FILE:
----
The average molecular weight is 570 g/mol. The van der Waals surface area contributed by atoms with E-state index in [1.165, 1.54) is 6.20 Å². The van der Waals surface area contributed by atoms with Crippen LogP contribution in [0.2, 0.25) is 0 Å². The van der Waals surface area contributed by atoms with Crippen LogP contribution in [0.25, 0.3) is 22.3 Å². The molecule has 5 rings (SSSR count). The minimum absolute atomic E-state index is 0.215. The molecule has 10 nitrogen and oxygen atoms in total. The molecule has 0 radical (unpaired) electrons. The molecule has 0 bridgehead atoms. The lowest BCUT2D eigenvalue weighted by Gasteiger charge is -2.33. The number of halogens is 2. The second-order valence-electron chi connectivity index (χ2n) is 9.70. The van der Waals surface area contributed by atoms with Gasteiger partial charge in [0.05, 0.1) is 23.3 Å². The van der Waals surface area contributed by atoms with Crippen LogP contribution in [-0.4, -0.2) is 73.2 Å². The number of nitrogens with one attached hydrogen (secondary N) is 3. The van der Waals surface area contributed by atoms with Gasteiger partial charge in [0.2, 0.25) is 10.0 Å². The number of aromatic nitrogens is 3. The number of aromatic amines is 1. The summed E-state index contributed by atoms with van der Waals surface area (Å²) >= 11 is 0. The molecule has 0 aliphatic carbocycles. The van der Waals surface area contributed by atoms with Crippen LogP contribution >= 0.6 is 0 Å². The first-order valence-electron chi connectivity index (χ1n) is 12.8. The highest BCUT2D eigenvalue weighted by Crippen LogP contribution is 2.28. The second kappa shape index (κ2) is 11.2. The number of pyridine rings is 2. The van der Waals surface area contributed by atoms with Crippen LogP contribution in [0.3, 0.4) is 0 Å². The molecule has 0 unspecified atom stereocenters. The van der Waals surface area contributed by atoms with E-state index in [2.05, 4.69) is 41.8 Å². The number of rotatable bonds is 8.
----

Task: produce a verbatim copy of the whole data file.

The average molecular weight is 570 g/mol. The van der Waals surface area contributed by atoms with E-state index in [1.165, 1.54) is 6.20 Å². The van der Waals surface area contributed by atoms with Crippen LogP contribution in [0.2, 0.25) is 0 Å². The van der Waals surface area contributed by atoms with Crippen LogP contribution in [0.25, 0.3) is 22.3 Å². The molecule has 5 rings (SSSR count). The minimum absolute atomic E-state index is 0.215. The molecule has 10 nitrogen and oxygen atoms in total. The molecule has 0 radical (unpaired) electrons. The molecule has 0 bridgehead atoms. The lowest BCUT2D eigenvalue weighted by Gasteiger charge is -2.33. The number of halogens is 2. The second-order valence-electron chi connectivity index (χ2n) is 9.70. The van der Waals surface area contributed by atoms with Gasteiger partial charge in [0.05, 0.1) is 23.3 Å². The van der Waals surface area contributed by atoms with Crippen LogP contribution in [-0.4, -0.2) is 73.2 Å². The number of nitrogens with one attached hydrogen (secondary N) is 3. The van der Waals surface area contributed by atoms with Gasteiger partial charge in [0.2, 0.25) is 10.0 Å². The number of aromatic nitrogens is 3. The number of aromatic amines is 1. The summed E-state index contributed by atoms with van der Waals surface area (Å²) >= 11 is 0. The molecule has 0 aliphatic carbocycles. The van der Waals surface area contributed by atoms with Crippen LogP contribution >= 0.6 is 0 Å². The first-order valence-electron chi connectivity index (χ1n) is 12.8. The highest BCUT2D eigenvalue weighted by Crippen LogP contribution is 2.28. The second kappa shape index (κ2) is 11.2. The number of pyridine rings is 2. The van der Waals surface area contributed by atoms with Crippen LogP contribution in [0.3, 0.4) is 0 Å². The molecule has 0 unspecified atom stereocenters. The van der Waals surface area contributed by atoms with E-state index in [2.05, 4.69) is 41.8 Å². The number of rotatable bonds is 8.